We had just finished a project for a client. We were conducting a final routine check and would be bidding the client farewell and moving on. They were satisfied with our work. We were happy with how the project had gone with our team. Then we learned something was not done properly in this project.
As a business, we are very vocal about our transparency with clients. We want to hold to the principle of integrity in all of our dealings. That standard is always being tested. After being involved in this business for 17 years, I am always amazed by how often integrity is challenged. This was the case in this situation:
All was not well. Within the client’s internet marketing campaign, our team had set up too large of a geographical area. With the location not centralized, we knew our client paid more for their campaign than if the geographical area parameters were more narrow. We had already completed the project. Did it matter to us anymore? Was it our problem?
We took a step back to consider it. Without any doubt in our minds, we knew we needed to find out how much our mistake had cost this one-time client. Once we did the math, we found that the client had paid a sizable amount. The client was unaware of the mistake. We had given them the chance to review all of our work before closing the project. They hadn’t caught the mistake. They had moved on with life, happy with our work, and we had ended on a good note.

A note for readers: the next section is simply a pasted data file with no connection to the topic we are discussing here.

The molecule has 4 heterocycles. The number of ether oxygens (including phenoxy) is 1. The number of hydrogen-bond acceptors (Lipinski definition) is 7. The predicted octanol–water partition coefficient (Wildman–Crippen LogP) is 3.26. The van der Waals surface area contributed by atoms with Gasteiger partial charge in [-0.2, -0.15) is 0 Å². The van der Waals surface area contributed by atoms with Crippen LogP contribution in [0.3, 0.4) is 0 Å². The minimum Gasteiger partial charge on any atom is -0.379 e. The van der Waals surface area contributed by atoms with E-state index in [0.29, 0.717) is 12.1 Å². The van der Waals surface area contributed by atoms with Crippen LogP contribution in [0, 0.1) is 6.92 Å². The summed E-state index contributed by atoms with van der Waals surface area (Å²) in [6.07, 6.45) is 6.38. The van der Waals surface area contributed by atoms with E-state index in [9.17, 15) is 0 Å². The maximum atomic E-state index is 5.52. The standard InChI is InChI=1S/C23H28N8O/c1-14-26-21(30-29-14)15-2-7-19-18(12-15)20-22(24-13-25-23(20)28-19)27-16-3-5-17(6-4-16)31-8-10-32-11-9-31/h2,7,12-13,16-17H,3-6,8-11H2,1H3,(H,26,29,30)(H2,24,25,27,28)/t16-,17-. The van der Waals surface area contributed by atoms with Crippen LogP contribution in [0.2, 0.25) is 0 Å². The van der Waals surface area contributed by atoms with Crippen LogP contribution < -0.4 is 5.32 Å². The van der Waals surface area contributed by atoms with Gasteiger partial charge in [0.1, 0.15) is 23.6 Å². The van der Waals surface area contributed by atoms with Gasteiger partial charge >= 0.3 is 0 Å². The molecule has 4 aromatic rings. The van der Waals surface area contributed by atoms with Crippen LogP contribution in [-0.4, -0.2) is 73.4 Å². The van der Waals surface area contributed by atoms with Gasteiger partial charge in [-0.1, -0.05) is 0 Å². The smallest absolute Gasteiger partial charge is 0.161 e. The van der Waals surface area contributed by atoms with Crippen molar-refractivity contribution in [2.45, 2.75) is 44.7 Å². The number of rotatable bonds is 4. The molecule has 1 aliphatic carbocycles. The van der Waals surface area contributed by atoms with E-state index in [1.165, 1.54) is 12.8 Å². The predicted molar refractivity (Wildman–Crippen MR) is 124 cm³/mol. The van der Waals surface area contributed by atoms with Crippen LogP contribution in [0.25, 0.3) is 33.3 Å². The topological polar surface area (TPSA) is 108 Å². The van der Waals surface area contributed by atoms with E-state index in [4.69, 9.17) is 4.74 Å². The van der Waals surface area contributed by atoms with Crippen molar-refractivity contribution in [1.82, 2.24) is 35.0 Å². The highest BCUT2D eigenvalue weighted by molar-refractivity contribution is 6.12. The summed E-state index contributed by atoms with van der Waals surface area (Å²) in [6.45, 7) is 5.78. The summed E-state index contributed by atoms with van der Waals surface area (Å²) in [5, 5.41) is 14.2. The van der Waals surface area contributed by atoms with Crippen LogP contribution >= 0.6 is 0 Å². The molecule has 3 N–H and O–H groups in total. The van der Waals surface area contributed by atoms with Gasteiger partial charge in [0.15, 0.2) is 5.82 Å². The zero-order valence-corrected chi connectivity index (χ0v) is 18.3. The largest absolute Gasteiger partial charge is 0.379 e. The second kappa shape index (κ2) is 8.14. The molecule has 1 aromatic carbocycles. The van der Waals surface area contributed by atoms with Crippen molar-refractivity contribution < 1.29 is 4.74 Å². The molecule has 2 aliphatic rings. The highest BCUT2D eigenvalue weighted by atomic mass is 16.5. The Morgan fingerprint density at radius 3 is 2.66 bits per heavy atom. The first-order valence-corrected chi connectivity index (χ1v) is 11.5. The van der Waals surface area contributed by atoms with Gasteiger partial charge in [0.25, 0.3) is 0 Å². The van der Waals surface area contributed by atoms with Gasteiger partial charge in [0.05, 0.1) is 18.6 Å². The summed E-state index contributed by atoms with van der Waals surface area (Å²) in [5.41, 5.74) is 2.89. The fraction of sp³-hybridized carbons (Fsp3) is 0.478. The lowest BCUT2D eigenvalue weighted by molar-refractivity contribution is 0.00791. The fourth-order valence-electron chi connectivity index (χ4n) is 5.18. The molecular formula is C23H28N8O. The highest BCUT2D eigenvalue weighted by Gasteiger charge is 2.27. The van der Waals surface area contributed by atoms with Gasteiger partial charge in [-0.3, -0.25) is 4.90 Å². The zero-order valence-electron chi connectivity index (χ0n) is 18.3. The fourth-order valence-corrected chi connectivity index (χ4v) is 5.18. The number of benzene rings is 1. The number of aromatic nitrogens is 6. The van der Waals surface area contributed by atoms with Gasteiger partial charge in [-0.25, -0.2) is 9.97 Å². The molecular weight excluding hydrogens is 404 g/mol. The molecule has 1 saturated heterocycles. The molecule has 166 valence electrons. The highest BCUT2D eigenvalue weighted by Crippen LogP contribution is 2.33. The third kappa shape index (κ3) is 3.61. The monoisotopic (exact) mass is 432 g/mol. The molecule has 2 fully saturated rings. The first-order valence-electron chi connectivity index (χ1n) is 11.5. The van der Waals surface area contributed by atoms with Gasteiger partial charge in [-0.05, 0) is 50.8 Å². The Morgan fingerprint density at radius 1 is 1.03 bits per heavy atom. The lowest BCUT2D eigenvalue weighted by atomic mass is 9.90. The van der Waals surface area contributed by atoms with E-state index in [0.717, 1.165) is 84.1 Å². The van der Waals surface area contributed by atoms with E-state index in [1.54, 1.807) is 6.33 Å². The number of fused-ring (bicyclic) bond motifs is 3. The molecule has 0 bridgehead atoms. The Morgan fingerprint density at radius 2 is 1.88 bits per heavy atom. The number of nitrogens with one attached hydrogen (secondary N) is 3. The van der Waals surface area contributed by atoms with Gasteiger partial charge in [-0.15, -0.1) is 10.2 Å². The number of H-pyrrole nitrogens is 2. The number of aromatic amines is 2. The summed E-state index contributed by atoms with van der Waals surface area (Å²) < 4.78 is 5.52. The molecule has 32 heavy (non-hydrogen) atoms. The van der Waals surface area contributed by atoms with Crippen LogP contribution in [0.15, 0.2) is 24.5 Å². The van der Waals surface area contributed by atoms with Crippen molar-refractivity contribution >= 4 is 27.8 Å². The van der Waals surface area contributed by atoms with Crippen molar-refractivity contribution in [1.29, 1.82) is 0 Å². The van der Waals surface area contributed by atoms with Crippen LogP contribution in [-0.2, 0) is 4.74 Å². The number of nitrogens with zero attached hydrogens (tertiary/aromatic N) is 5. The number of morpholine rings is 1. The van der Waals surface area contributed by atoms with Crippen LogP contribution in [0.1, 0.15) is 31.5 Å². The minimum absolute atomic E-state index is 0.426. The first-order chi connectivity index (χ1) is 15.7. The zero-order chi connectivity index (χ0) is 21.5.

Furthermore, we weren’t pocketing any of the additional money. The payment went to a third-party extension of their website. Was it really our responsibility to cover this mistake? Yes, we thought, it most certainly was.
Matters of integrity are not always glaring issues. Many areas in business are not completely right or wrong.
Giving correct change. That is straightforward.
But even so, in this decision, we knew what we needed to do. Although the project was over. Obviously, the client had left satisfied with our work. Even though we were pocketing nothing from this mistake. Even though the client had no idea about this mistake and would probably not find out. We knew our mistake cost someone extra money. So what did we do?
We wrote a check. We apologized. The client thanked us, taking the check and changes to the geographical campaigning area. Not only did we show a one-time client that we would not gloss over mistakes, but the situation gave us an excellent opportunity to share with our staff.
My business partner and I had been telling our team in India that we are fully transparent in our dealings with every client. We have taught about integrity during development days. Now they were able to see our words become actions. We were able to show our staff what we often quoted to them: “Integrity is doing the right thing, even when no one is watching.” (C.S. Lewis)
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